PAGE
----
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As we poured into the stadium later that evening, we were surprised to find that there were not enough kiosks selling souvenirs. Given what we'd learned, one could imagine that the people involved had little sense of who women's soccer fans are (or what we want).
Lines at the one large, fully-stocked shop (and there was only one) were so long, most decided not to risk missing the opening of the match. Which was just as well: They were out of scarves an hour before kick-off. They were soon out of the match t-shirts, too. And they had far too few shirts that might fit men. Most guys went home with nothing for themselves.
But, as our guide might say, "Whatever." It was never why we were there. We were never there for the swag, merchandise - to fuel that bottom line. We were there for the game.
But the marketing of women's football is still a big topic of conversation, especially concerning survival of the US's domestic league, Women's Professional Soccer. And while those conversations are important, when (I ask) did we become not fans, but consumers - waiting to be told by guys in suits what it is that we want?
When is women's soccer a sport, when is it a "product?" "Product" is what the media gives us - and yes, we want more. But "game" is what the players give us, and you don't need a TV to see it.
Perhaps it is wildly utopian of me, asserting that the game comes before "the product" - that fans have a lot more say in the support of that game than we tend to believe.
That tension between product and game - between the vision of those who run the sport with the passion of those who follow it - explains why, within the span of a few hours, I was able to go from the utter disaffection of FIFA's marketing executive to the totally sincere, realistic and loving attitude of the people attending the World Cup via USSF's "family program."
Dancers perform prior to the FIFA Women's Football World Cup final. (AFP PHOTO/JOHN MACDOUGALL)
For both the US's semifinal and final of the Women's World Cup., I had the very good fortune to sit in the USSF's family section, with midfielder Lori Lindsey's family. A substantial crew flew out to support "Lightning Lindsey," who never made it onto the field in the games I saw (though he played a full 90 minutes against Columbia).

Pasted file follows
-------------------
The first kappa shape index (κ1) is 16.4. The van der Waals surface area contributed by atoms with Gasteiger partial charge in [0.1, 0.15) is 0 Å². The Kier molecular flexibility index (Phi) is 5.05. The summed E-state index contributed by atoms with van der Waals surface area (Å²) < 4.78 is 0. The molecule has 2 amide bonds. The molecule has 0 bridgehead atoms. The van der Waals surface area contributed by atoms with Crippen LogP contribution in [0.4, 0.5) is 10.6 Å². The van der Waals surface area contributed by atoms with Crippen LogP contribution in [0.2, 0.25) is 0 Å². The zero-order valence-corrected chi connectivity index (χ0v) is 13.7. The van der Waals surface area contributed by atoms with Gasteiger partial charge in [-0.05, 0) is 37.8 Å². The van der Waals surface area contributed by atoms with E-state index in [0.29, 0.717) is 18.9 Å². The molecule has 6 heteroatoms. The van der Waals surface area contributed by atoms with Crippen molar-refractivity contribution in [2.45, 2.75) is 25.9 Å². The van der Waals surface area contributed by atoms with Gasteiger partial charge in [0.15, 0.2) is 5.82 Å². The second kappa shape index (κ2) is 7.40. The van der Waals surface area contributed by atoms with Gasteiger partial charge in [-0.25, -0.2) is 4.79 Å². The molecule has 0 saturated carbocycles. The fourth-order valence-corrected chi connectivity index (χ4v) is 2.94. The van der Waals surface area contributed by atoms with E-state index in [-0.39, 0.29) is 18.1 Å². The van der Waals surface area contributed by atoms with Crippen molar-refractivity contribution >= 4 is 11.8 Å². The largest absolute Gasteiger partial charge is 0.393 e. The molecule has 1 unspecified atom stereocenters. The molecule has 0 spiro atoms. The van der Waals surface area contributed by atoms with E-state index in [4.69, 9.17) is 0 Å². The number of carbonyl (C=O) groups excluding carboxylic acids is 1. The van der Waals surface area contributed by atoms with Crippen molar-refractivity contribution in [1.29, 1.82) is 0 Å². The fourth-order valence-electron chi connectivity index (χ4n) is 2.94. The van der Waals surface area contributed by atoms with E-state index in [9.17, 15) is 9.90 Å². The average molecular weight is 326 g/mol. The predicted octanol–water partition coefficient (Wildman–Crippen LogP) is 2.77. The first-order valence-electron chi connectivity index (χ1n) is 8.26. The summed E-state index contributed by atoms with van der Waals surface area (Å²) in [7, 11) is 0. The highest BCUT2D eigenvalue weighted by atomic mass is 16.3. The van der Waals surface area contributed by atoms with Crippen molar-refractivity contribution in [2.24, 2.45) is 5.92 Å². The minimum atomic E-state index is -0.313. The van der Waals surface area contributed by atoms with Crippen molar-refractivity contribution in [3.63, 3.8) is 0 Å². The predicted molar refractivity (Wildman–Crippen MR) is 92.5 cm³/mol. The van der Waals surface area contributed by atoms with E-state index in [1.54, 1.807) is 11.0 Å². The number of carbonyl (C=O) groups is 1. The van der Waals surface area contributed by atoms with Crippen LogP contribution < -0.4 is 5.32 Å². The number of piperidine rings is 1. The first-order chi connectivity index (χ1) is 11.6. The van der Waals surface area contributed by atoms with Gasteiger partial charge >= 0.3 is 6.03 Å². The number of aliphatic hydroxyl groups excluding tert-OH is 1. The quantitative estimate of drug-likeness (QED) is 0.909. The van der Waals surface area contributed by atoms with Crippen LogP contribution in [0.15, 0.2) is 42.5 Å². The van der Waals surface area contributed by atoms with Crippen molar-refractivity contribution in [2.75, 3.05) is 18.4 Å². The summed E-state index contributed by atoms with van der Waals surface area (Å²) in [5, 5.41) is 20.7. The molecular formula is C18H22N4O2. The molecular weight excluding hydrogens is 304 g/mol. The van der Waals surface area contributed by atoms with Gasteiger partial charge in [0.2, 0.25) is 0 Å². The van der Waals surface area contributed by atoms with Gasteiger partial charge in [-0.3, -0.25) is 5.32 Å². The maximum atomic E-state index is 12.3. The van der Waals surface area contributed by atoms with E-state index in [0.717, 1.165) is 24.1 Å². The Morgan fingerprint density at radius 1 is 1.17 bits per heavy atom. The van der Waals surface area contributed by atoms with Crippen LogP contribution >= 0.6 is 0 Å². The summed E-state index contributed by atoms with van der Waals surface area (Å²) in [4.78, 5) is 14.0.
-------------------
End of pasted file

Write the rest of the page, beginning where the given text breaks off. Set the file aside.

Everyone had their own cheering section - not just Hope Solo, Abby Wambach or super sub Alex Morgan. "Pinoe" (midfielder Megan Rapinoe) had her own support, as "Mitzy" (Heather Mitts), Shannon Boxx, Becky Sauerbrunn, and Christie Rampone.
The atmosphere in this section of the stands was unique. If people were tense, they were also used to that tension. In a way, they've been sitting there for years.
People cheered with a warmth and realism guided by an intimate knowledge of players' efforts and struggles.
When one US player committed a foul, a guy behind us muttered, "Well, at least she didn't beat the s--- out of her." The whole section started laughing. It broke the tension. He might have been talking about his own daughter or niece. The chorus of laughing recognition suggested that a sense of "family" extended to everyone in the section. It was also a moment of mutual recognition: Everyone wanted the win, very badly.
How many years have these folks sat together, watching each other's daughters and sisters and friends play? The Wambachs and the Solos; the Cheneys and O'Reillys. How many years have they been going to games - big, high pressure games, and watching their kids nail a header, ship a cross to a striker's moving foot, stop an unstoppable goal?
Or run out of steam, get beat, fail? Draw a red card, blow a corner. Get hurt. They've seen their kids at their best and their worst.
One member of this collective slipped out of the stands when the game went to penalties. He never watches them. Everyone knew this and made room for him quickly to slide out of his row. What was probably done once a decade ago to spare his heart has, over time, become part of a ritual - something one wouldn't change, just as the families appear in pretty much the same regalia, match after match.
This has to be one of the main ingredients behind the "grit" people associate with the US women's squad. The women on the team have grown up supported by family and friends integrated into a stable development system (whatever that system's flaws).
There is a social cohesion to the scene, the kind that provides the confidence to launch oneself into the world - to be ambitious. It's a consistency that allows you to reach beyond your grasp, knowing you have the room to fail the first few times you try to do so. And if you do, you can just get back up again, and the people in the stands will still be there, rooting for you.
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